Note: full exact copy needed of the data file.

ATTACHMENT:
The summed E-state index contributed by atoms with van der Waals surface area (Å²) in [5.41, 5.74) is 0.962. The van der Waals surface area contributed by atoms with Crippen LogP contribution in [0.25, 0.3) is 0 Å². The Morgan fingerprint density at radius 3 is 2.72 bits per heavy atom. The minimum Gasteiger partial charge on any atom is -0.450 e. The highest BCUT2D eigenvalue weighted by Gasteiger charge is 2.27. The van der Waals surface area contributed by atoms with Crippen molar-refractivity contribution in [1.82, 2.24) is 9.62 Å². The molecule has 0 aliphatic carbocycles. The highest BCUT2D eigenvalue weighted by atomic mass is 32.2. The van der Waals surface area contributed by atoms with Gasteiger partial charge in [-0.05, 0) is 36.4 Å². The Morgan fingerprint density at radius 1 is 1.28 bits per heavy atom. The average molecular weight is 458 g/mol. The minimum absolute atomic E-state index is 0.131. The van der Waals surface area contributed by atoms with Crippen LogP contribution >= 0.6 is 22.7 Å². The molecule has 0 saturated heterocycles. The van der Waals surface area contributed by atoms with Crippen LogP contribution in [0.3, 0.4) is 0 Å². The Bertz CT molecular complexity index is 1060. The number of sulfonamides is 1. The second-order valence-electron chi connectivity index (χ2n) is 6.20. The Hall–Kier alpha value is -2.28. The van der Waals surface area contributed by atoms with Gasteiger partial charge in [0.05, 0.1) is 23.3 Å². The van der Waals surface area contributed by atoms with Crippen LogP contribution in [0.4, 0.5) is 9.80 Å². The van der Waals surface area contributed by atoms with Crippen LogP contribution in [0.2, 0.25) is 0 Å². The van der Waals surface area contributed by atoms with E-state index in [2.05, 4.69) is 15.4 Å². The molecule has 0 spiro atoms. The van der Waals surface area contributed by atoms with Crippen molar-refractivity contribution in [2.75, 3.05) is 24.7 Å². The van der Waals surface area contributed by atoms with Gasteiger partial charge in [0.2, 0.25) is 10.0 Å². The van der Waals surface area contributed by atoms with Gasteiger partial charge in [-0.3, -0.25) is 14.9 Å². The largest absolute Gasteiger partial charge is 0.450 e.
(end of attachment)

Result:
The summed E-state index contributed by atoms with van der Waals surface area (Å²) in [5.41, 5.74) is 0.962. The van der Waals surface area contributed by atoms with Crippen LogP contribution in [0.25, 0.3) is 0 Å². The Morgan fingerprint density at radius 3 is 2.72 bits per heavy atom. The minimum Gasteiger partial charge on any atom is -0.450 e. The highest BCUT2D eigenvalue weighted by Gasteiger charge is 2.27. The van der Waals surface area contributed by atoms with Crippen molar-refractivity contribution in [1.82, 2.24) is 9.62 Å². The molecule has 0 aliphatic carbocycles. The highest BCUT2D eigenvalue weighted by atomic mass is 32.2. The van der Waals surface area contributed by atoms with Gasteiger partial charge in [-0.05, 0) is 36.4 Å². The Morgan fingerprint density at radius 1 is 1.28 bits per heavy atom. The average molecular weight is 458 g/mol. The minimum absolute atomic E-state index is 0.131. The van der Waals surface area contributed by atoms with Crippen LogP contribution >= 0.6 is 22.7 Å². The molecule has 0 saturated heterocycles. The van der Waals surface area contributed by atoms with Crippen LogP contribution in [0.3, 0.4) is 0 Å². The Bertz CT molecular complexity index is 1060. The number of sulfonamides is 1. The second-order valence-electron chi connectivity index (χ2n) is 6.20. The Hall–Kier alpha value is -2.28. The van der Waals surface area contributed by atoms with Gasteiger partial charge in [0.05, 0.1) is 23.3 Å². The van der Waals surface area contributed by atoms with Crippen LogP contribution in [0.4, 0.5) is 9.80 Å². The van der Waals surface area contributed by atoms with Crippen LogP contribution in [0.2, 0.25) is 0 Å². The van der Waals surface area contributed by atoms with E-state index in [2.05, 4.69) is 15.4 Å². The molecule has 0 spiro atoms. The van der Waals surface area contributed by atoms with Crippen molar-refractivity contribution in [2.75, 3.05) is 24.7 Å². The van der Waals surface area contributed by atoms with Gasteiger partial charge in [0.2, 0.25) is 10.0 Å². The van der Waals surface area contributed by atoms with Gasteiger partial charge in [-0.3, -0.25) is 14.9 Å². The largest absolute Gasteiger partial charge is 0.450 e.